The Tax Court held that because a taxpayer did not transfer all substantial rights to certain technology in an exchange involving that technology, the royalties he received were not eligible for capital gain treatment under Sec. 1235. The court agreed with the IRS’s characterization of the royalty income as ordinary income. Spireas, T.C. Memo. 2016-163 (8/24/16).
Taxpayer’s settlement not excludable from income
The Tax Court held that the taxpayer could not exclude from income a $45,000 settlement from an insurance company under Sec. 105 because the amount was not paid for the loss of a function of his body. Nor, the court said, could the taxpayer exclude the settlement from income under Sec. 104(a)(2) because neither the complaint nor the agreement showed that the $45,000 was paid on account of physical injuries or physical sickness. Braddock, T.C. Summ. 2016-46 (8/24/16).
Taxpayer liable for taxes and deficiencies for unreported wages and gambling income
The Tax Court held that a taxpayer had taxable wages and gambling earnings that he did not report on his federal income tax return, but that he instead filed claiming zero income. The court thus concluded that he was responsible for deficiencies assessed by the IRS when it prepared substitute returns as well as penalties under Secs. 6651(a)(1) and (2). Canzoni, T.C. Memo. 2016-165 (8/25/16).
No dependency exemption deduction available for taxpayer’s emancipated children
The Tax Court held that a taxpayer was not entitled to head-of-household filing status and thus was also not entitled to dependency exemption deductions for two children. The court concluded that the children were considered emancipated under California law and, as a result, the taxpayer had to prove he provided more than one-half of the children’s support, which he did not do. Conti, T.C. Memo. 2016-162 (8/24/16).
Former spouse’s agreement to assume responsibility for tax deficiency does not relieve taxpayer from deficiency
The Tax Court held that a taxpayer was not entitled to relief from joint and several liability under Sec. 6015(b), (c), or (f) for an understatement of tax for the 2011 tax year. According to the court, the taxpayer could not be granted relief under Sec. 6015 merely because his former spouse agreed to assume responsibility for the assessed deficiency, particularly since the entire deficiency was attributable to a Social Security disability benefit payable to him. Hunter, T.C. Memo. 2016-164 (8/25/16).
Student allowed education credit for tuition but not for computer purchase
The Tax Court held that a taxpayer was entitled to an education credit of $350 for tuition paid in 2012, but was not entitled to a credit for the cost of his computer. According to the court, the taxpayer had not shown that purchasing the computer was a condition of enrollment or attendance as required by Regs. Sec. 1.25A-2(d)(2)(ii). Mameri, T.C. Summ. 2016-47 (8/24/16).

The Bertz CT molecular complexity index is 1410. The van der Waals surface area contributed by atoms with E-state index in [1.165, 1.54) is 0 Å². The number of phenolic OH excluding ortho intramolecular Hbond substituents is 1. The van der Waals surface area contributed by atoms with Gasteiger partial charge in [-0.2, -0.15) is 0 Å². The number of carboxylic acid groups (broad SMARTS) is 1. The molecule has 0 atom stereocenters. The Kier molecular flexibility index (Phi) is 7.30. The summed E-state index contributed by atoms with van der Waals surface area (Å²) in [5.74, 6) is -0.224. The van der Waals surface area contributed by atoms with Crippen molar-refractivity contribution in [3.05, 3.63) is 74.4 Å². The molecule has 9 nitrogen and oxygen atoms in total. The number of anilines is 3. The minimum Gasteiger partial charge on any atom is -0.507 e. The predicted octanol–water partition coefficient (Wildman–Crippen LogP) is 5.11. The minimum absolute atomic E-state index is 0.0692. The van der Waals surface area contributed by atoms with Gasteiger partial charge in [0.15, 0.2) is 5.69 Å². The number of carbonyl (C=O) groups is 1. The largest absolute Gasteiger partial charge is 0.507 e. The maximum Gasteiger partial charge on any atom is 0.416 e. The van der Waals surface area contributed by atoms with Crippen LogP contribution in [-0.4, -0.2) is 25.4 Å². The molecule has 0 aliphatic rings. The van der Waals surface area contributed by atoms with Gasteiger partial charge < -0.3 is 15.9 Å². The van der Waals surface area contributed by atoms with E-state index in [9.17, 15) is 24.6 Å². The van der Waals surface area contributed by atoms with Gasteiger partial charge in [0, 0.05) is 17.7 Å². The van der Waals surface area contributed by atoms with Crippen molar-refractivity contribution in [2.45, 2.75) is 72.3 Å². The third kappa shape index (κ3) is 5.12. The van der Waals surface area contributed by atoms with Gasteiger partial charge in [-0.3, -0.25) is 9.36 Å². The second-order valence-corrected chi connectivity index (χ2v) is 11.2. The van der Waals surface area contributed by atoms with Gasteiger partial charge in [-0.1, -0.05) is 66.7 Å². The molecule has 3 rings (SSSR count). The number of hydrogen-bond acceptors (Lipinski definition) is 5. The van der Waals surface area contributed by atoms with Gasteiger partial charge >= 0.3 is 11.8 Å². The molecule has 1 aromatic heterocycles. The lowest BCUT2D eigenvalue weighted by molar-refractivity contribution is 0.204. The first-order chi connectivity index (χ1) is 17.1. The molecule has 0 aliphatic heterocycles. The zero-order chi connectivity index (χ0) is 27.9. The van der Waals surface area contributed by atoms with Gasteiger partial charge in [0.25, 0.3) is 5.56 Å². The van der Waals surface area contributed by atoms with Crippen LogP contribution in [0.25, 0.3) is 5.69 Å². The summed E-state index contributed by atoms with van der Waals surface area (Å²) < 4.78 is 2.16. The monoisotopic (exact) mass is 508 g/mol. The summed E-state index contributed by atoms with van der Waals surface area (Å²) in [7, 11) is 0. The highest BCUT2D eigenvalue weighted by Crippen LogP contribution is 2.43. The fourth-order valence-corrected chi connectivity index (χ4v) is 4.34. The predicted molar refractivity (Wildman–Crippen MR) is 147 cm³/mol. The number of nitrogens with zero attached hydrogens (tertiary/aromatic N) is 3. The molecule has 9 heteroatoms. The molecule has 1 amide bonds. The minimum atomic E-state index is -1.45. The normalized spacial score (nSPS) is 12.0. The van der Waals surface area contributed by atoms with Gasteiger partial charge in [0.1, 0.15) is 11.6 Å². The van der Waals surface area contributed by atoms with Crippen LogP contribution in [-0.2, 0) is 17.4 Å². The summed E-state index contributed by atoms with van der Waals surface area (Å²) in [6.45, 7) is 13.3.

Taxpayer with no knowledge of items giving rise to deficiency is entitled to innocent spouse relief
The Tax Court held that a taxpayer was entitled to innocent spouse relief under Sec. 6015(c) for tax years 2010 and 2011 because the taxpayer did not have actual knowledge of the items that gave rise to the deficiency for those years and those items were allocable to her ex-husband. White, T.C. Summ. 2016-48 (8/25/16).
Revenue procedure deals with management contracts and governmental tax-exempt bonds
The IRS issued a revenue procedure providing safe harbor conditions under which a management contract does not result in private business use of property financed with governmental tax-exempt bonds under Sec. 141(b) or cause the modified private business use test for property financed with qualified 501(c)(3) bonds under Sec. 145(a)(2)(B) to be met. The safe harbors apply to any management contract that is entered into on or after Aug. 22, 2016, and an issuer may apply these safe harbors to any management contract that was entered into before Aug. 22, 2016. Rev. Proc. 2016-44 (8/22/16).
IRS corrects enhanced oil recovery credit inflation adjustment
The IRS published a correction to a calculation in Notice 2016-44, which contained the inflation adjustment factor and phaseout amount for the enhanced oil recovery credit for tax years beginning in 2016. Announcement 2016-29 (8/22/16).
Eleventh Circuit remands case to Tax Court to determine if taxpayer was a bona fide USVI resident
The Eleventh Circuit vacated and remanded a case to the Tax Court in which the Tax Court held that a decedent had been a bona fide U.S. Virgin Islands resident during the years at issue and, as a result, the statute of limitation had run on IRS deficiency notices. The Eleventh Circuit held that the statute of limitation period was only triggered by the taxpayer’s filings with the USVI Bureau of Internal Revenue if he was, in fact, a bona fide USVI resident and the court concluded that the facts the Tax Court relied upon were insufficient to demonstrate bona fide residency. Estate of Sanders, No. 15-12582 (11th Cir. 8/24/16).
Guidance on amending returns to claim PATH Act depreciation changes
The IRS issued guidance for taxpayers to take advantage of a number of tax provisions that had expired at the end of 2014 but were retroactively extended to the beginning of 2015 in December 2015. Specifically, the procedure addresses Sec. 179 expensing, bonus depreciation, and the election to take a credit against alternative minimum tax (AMT) liability in lieu of bonus depreciation for “round 5 extension property.” Rev. Proc. 2016-48 (8/26/16) (see related news story).
Repayment of loans to S corporation shareholder were not wages subject to employment taxes
The Tax Court held that the owner of an S corporation was the S corporation’s employee. The court also said it believed that the S corporation shareholder-owner intended that certain advances to his S corporation to be loans and that his intention was reasonable for a substantial portion of the loans, at least until the business became unprofitable and would not have been able to borrow from a third party; thus, the court said the corporation’s repayments of those loans were valid and should not be characterized as wages subject to employment taxes. The advances made after the business began losing money were contributions to capital, though. Scott Singer Installations, Inc., T.C. Memo. 2016-161 (8/24/16).